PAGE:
A postcard dating from the 1900s of Holloway Castle. Credit: Islington Local History Centre

Islington Museum to explore memories of Holloway Prison

Rebecca Atkinson, 07.03.2018
HLF-funded project will include training former prisoners in transferable skills
A project between London’s Islington Heritage, Holloway Prison Stories and Middlesex University will see local volunteers and former staff and inmates at Holloway Prison come together to explore the gap left in the community by the closure of the prison in May 2016.

The Echoes of Holloway Prison project, which is funded through a £73,700 grant from the Heritage Lottery Fund (HLF), aims to ensure that stories about the prison and its impact on the borough and across the wider community are recorded.

It will see Islington Museum train local volunteers and ex-prisoners, in transferable skills such as research, documentation and using archives, blogging and web publication.

An oral history and film project will record stories from people who were held or worked at the prison, while workshops will explore what the closure means for the local area. And Middlesex University's Department of Criminology and Sociology will undertake some work in partnership with offenders' charity User Voice to investigate the impact on the women who were transfered to other prisons following Holloway's closure.

The museum has also launched a call for the public to contribute their stories, objects and photographs of the prison, which may be used to in an exhibition later this year and touring pop-up exhibits.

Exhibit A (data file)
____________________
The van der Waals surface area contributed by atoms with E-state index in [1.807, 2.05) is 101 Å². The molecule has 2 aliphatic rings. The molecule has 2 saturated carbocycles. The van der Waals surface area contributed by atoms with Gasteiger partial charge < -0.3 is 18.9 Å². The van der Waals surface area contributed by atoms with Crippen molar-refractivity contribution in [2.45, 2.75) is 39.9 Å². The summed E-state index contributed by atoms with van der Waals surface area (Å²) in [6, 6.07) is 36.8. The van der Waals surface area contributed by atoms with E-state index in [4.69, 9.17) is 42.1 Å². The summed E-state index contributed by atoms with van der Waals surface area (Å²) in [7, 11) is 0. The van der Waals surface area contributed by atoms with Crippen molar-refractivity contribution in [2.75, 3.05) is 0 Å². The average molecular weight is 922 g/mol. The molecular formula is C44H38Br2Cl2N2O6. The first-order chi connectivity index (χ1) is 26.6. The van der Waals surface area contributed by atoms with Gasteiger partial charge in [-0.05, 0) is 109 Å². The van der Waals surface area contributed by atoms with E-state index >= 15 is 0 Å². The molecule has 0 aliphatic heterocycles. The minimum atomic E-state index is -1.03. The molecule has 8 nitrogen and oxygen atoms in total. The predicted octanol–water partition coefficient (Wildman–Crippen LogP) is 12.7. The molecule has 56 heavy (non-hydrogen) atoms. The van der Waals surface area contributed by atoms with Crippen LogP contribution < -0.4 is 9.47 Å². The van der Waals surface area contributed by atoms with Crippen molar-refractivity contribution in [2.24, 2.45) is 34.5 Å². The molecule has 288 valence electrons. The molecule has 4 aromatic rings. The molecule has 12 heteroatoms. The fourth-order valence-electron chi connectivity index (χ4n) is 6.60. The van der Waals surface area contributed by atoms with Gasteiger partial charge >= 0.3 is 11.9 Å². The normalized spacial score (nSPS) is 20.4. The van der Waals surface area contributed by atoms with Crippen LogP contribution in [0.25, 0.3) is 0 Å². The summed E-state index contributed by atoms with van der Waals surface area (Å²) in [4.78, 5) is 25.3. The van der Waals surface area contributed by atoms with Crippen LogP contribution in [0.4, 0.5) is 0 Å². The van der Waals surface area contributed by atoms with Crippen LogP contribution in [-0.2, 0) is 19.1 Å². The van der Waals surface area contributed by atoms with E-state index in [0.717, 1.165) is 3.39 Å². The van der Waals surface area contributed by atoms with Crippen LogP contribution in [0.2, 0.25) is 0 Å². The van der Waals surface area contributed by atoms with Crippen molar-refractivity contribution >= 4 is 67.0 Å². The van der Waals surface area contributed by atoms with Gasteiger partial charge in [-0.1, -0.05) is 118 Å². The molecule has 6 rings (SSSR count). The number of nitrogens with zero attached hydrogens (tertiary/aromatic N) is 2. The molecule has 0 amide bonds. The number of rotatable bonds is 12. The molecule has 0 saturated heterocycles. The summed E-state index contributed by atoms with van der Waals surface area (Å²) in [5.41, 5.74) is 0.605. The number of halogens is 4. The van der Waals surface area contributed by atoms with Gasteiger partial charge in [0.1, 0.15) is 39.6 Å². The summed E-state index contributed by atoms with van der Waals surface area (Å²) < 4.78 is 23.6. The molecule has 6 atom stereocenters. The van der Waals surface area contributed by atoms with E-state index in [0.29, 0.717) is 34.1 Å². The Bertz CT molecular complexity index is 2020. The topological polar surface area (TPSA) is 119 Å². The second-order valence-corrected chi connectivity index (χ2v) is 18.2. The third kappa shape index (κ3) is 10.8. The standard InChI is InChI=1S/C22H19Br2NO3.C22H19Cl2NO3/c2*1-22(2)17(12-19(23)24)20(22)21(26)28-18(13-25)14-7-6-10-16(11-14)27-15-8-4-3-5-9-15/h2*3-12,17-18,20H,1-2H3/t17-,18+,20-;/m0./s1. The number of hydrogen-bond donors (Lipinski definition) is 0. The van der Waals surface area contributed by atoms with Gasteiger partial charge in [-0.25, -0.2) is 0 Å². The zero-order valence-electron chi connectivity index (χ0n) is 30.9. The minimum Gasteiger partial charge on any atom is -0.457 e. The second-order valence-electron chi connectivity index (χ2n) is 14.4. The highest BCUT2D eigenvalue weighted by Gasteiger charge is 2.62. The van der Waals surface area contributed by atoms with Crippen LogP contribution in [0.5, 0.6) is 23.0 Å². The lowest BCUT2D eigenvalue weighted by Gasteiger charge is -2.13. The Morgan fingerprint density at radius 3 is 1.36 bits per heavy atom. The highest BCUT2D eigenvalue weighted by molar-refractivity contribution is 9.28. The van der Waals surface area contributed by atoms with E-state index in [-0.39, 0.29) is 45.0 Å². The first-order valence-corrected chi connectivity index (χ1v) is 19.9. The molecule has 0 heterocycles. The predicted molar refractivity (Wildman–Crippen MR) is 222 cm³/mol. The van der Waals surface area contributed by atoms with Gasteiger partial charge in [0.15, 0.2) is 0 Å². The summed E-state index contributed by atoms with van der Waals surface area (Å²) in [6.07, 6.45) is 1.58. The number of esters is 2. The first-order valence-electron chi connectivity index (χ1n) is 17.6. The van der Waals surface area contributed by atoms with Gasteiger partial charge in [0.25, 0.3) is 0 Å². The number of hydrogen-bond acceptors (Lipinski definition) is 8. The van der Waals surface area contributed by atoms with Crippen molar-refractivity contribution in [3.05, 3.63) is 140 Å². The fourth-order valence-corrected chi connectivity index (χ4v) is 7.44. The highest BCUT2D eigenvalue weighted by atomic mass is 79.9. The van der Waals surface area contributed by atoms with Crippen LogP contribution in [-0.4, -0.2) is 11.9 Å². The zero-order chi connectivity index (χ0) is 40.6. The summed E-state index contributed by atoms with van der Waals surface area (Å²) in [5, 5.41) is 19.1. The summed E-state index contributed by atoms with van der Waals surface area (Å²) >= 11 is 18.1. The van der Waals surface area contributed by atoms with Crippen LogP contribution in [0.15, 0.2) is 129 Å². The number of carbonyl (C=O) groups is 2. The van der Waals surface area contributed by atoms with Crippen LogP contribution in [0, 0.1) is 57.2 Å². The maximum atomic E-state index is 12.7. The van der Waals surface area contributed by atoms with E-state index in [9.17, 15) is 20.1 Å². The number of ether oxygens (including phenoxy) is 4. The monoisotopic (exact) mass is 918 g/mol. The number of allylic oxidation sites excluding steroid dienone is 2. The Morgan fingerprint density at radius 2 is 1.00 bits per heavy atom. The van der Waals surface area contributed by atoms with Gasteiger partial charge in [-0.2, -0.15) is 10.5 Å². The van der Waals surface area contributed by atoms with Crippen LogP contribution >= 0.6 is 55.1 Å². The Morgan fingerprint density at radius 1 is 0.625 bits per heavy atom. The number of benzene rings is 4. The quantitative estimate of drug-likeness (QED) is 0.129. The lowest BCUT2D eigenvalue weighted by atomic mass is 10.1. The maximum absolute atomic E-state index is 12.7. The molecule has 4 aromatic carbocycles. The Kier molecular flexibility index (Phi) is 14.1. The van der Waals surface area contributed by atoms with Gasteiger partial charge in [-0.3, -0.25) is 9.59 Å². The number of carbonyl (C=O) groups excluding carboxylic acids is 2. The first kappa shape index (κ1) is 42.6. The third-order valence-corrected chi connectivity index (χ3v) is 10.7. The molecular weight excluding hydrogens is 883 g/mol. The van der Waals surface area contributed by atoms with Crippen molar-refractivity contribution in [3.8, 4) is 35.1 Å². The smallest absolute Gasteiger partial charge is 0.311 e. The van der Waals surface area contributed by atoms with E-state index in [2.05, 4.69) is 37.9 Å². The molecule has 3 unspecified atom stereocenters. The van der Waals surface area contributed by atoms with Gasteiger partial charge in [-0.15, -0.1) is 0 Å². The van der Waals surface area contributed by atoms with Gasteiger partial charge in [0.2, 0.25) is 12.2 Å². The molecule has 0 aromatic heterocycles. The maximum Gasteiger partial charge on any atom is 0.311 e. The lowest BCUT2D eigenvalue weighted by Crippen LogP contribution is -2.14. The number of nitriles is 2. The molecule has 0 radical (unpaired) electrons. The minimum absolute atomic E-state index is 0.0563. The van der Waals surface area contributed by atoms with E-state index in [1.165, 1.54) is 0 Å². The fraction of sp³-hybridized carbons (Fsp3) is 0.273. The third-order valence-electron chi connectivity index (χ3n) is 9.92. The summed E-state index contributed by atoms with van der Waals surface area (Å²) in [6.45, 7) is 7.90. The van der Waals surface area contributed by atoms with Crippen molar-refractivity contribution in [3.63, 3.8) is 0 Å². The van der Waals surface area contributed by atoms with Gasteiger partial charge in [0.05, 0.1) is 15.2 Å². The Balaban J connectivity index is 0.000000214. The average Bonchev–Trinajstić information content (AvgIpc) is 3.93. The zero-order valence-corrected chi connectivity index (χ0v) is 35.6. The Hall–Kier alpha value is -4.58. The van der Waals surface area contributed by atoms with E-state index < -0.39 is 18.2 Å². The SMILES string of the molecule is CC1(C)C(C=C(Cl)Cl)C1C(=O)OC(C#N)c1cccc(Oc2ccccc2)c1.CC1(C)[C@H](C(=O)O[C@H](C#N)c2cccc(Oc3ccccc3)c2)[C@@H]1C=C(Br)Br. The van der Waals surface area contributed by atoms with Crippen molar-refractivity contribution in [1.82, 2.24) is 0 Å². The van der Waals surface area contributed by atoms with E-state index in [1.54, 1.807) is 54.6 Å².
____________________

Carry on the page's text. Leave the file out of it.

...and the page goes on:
Roz Currie, the curator of Islington Museum, said: “Holloway Prison and its closure made a massive impact on the borough, so following the story is core to what we do. This project will tell the story of the prison for a wide audience, but we will let local people and former prisoners and staff guide us as its their story.”

The project already has 15 volunteers, including students of criminology, prison activists and ex-prisoners.

Holloway Prison was the largest women’s prison in Britain for 100 year until its closure.

Islington Councillor Asima Shaikh, the executive member for economic development, said the Echoes of Holloway project would be “truly grassroots”, with the views, memories and stories of local people at the heart of it.

“Prisons are part of the way we choose to run our society – they are the end point of our justice system,” she said. “And for that reason, it’s important to understand what happens inside them.

"It’s vital as a community that we capture the echoes of our important places before they’re gone forever.”


Echoes of Holloway Prison Wordpress blog